6 Ways To Focus On Yourself & Your Baby Postpartum

For nine months, you nurture a growing baby inside of you. You read books, take classes, and prepare as much as possible for the big day. Once the baby arrives, all that focus and attention shifts to caring for this new little life. And deservedly so!

But it’s important to remember that your postpartum care is just as critical as your baby’s. After all, your body has undergone one of your biggest physical and emotional transformations.

So how can you make sure to prioritize your postpartum care along with your baby’s? Here are a few ideas:

1.Address Postpartum Depression

Giving birth can bring up a range of emotions. You may experience joy and uncertainty all at once. These mood swings are a part of your journey. But if you find yourself feeling persistently sad or overwhelmed, pay attention. It signifies postpartum depression. PPD can damage your physical and mental health and your relationship with your baby. Some common signs include:

  • Loss of appetite
  • Difficulty sleeping
  • Lack of interest in your baby or daily activities

It’s important to seek help from your healthcare provider if you are experiencing PPD. Treatment options can include therapy, medication, and support groups.

2.Enter with the Power of Knowledge

Learning about what to expect post-birth can help set your expectations. Many complications can arise for you and your baby post-delivery, with birth injury being a common one. If your baby has suffered a birth injury, it is not only going to impact their life but also yours.

So always ask your doctor about what can you expect postpartum. If your child has suffered a birth injury, resources like the Birth Injury Justice Center could also help you understand your legal options. In addition, it will help calm your nerves if you go into the situation armed with as much information as possible.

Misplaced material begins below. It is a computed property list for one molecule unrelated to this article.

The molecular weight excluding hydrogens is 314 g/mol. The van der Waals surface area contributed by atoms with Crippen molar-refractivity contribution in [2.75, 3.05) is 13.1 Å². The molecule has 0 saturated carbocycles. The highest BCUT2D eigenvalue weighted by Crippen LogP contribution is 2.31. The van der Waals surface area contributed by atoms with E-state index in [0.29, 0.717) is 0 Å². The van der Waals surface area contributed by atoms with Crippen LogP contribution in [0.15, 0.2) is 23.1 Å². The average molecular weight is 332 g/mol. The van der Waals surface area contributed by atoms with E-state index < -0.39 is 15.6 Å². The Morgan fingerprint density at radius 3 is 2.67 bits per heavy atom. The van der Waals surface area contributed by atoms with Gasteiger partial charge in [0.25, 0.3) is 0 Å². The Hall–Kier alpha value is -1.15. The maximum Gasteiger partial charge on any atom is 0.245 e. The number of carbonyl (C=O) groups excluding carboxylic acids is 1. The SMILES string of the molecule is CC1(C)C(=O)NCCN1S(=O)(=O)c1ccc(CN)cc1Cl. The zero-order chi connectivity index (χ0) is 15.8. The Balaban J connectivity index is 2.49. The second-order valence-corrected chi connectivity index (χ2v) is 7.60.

3.Get Plenty of Rest

With a new baby in your lap, it may seem impossible, but try to get some sleep. It’ll help you physically and mentally recover from childbirth. If possible, have friends and family pitch in so you can nap or go to bed early. A practical tip that all parents swear by is sleeping when the baby sleeps. Since a newborn spends most of their time sleeping, it should be good news for you too.

However, rest isn’t just about catching those z’s. Make sure also to take breaks during the day. Forget about your duties and sip tea, listen to music, or take a bath. It’s important to recharge and relax whenever you can.

4.Nourish Your Body

Delivering a baby, vaginally or via C-section, will majorly impact your body. It weakens your muscles and puts stress on your body. It is why adding nutrient-rich foods to your diet is imperative for postpartum recovery.

Include sources of protein to help you heal and rebuild muscle, along with ample fruits and vegetables for essential vitamins and minerals.

Your body also needs the Omega-3 fatty acids found in fish, nuts, and seeds to repair tissue damage. If you’re a breastfeeding mother, semolina, barley, and oats can boost your milk supply. And don’t forget to stay hydrated! Sip on water throughout the day to support your body’s recovery processes.